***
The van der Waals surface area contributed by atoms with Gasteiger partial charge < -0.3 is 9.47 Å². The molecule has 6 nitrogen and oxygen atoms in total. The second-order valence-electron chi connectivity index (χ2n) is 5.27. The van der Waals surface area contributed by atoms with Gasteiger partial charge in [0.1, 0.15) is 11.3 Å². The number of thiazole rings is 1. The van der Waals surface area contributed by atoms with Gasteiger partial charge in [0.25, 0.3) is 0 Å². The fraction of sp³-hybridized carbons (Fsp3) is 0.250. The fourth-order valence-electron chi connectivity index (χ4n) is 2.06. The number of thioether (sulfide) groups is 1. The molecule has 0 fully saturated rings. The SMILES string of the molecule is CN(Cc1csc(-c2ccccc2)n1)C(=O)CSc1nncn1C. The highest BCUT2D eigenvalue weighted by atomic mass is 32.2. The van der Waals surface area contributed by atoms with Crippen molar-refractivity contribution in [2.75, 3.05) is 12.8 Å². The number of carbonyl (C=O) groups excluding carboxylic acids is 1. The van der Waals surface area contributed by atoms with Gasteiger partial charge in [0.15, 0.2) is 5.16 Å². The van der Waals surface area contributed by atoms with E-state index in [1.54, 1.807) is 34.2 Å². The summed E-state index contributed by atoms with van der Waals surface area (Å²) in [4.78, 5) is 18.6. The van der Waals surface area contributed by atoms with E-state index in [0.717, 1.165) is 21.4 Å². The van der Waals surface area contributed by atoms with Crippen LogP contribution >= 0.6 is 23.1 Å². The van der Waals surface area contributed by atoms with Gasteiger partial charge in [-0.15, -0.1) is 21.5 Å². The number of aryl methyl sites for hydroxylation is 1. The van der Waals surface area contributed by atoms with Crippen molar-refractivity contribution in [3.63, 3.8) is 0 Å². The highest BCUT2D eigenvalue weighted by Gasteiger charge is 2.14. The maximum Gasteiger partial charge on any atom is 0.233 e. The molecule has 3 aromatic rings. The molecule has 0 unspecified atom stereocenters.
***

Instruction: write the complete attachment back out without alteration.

The van der Waals surface area contributed by atoms with Gasteiger partial charge < -0.3 is 9.47 Å². The molecule has 6 nitrogen and oxygen atoms in total. The second-order valence-electron chi connectivity index (χ2n) is 5.27. The van der Waals surface area contributed by atoms with Gasteiger partial charge in [0.1, 0.15) is 11.3 Å². The number of thiazole rings is 1. The van der Waals surface area contributed by atoms with Gasteiger partial charge in [0.25, 0.3) is 0 Å². The fraction of sp³-hybridized carbons (Fsp3) is 0.250. The fourth-order valence-electron chi connectivity index (χ4n) is 2.06. The number of thioether (sulfide) groups is 1. The molecule has 0 fully saturated rings. The SMILES string of the molecule is CN(Cc1csc(-c2ccccc2)n1)C(=O)CSc1nncn1C. The highest BCUT2D eigenvalue weighted by atomic mass is 32.2. The van der Waals surface area contributed by atoms with Crippen molar-refractivity contribution in [2.75, 3.05) is 12.8 Å². The number of carbonyl (C=O) groups excluding carboxylic acids is 1. The van der Waals surface area contributed by atoms with Gasteiger partial charge in [0.15, 0.2) is 5.16 Å². The van der Waals surface area contributed by atoms with E-state index in [1.54, 1.807) is 34.2 Å². The summed E-state index contributed by atoms with van der Waals surface area (Å²) in [4.78, 5) is 18.6. The van der Waals surface area contributed by atoms with E-state index in [0.717, 1.165) is 21.4 Å². The van der Waals surface area contributed by atoms with Crippen LogP contribution >= 0.6 is 23.1 Å². The van der Waals surface area contributed by atoms with Gasteiger partial charge in [-0.15, -0.1) is 21.5 Å². The number of aryl methyl sites for hydroxylation is 1. The van der Waals surface area contributed by atoms with Crippen molar-refractivity contribution in [3.63, 3.8) is 0 Å². The highest BCUT2D eigenvalue weighted by Gasteiger charge is 2.14. The maximum Gasteiger partial charge on any atom is 0.233 e. The molecule has 3 aromatic rings. The molecule has 0 unspecified atom stereocenters.